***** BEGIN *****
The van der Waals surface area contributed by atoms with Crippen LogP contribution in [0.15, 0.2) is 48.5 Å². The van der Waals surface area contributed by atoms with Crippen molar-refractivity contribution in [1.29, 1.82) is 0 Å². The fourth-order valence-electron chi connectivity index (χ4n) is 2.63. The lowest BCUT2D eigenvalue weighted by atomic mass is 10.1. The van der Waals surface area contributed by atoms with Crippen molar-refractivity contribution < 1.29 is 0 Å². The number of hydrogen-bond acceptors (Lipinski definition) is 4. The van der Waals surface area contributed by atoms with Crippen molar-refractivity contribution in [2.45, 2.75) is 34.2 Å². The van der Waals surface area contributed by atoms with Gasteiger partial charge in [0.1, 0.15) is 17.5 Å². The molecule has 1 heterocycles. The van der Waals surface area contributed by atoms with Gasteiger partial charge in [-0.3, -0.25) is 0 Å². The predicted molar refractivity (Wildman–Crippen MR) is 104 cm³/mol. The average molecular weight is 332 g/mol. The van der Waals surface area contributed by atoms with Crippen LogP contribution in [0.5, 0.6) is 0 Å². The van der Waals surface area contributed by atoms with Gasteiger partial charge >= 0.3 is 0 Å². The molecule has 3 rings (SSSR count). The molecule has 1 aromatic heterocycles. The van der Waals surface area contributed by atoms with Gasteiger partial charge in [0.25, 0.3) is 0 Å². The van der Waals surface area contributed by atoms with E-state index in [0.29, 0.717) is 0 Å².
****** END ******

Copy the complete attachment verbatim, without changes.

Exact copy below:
The van der Waals surface area contributed by atoms with Crippen LogP contribution in [0.15, 0.2) is 48.5 Å². The van der Waals surface area contributed by atoms with Crippen molar-refractivity contribution in [1.29, 1.82) is 0 Å². The fourth-order valence-electron chi connectivity index (χ4n) is 2.63. The lowest BCUT2D eigenvalue weighted by atomic mass is 10.1. The van der Waals surface area contributed by atoms with Crippen molar-refractivity contribution < 1.29 is 0 Å². The number of hydrogen-bond acceptors (Lipinski definition) is 4. The van der Waals surface area contributed by atoms with Crippen molar-refractivity contribution in [2.45, 2.75) is 34.2 Å². The van der Waals surface area contributed by atoms with Gasteiger partial charge in [0.1, 0.15) is 17.5 Å². The molecule has 1 heterocycles. The van der Waals surface area contributed by atoms with Gasteiger partial charge in [-0.3, -0.25) is 0 Å². The predicted molar refractivity (Wildman–Crippen MR) is 104 cm³/mol. The average molecular weight is 332 g/mol. The van der Waals surface area contributed by atoms with Crippen LogP contribution in [0.5, 0.6) is 0 Å². The van der Waals surface area contributed by atoms with Gasteiger partial charge >= 0.3 is 0 Å². The molecule has 3 rings (SSSR count). The molecule has 1 aromatic heterocycles. The van der Waals surface area contributed by atoms with Gasteiger partial charge in [0.25, 0.3) is 0 Å². The van der Waals surface area contributed by atoms with E-state index in [0.29, 0.717) is 0 Å².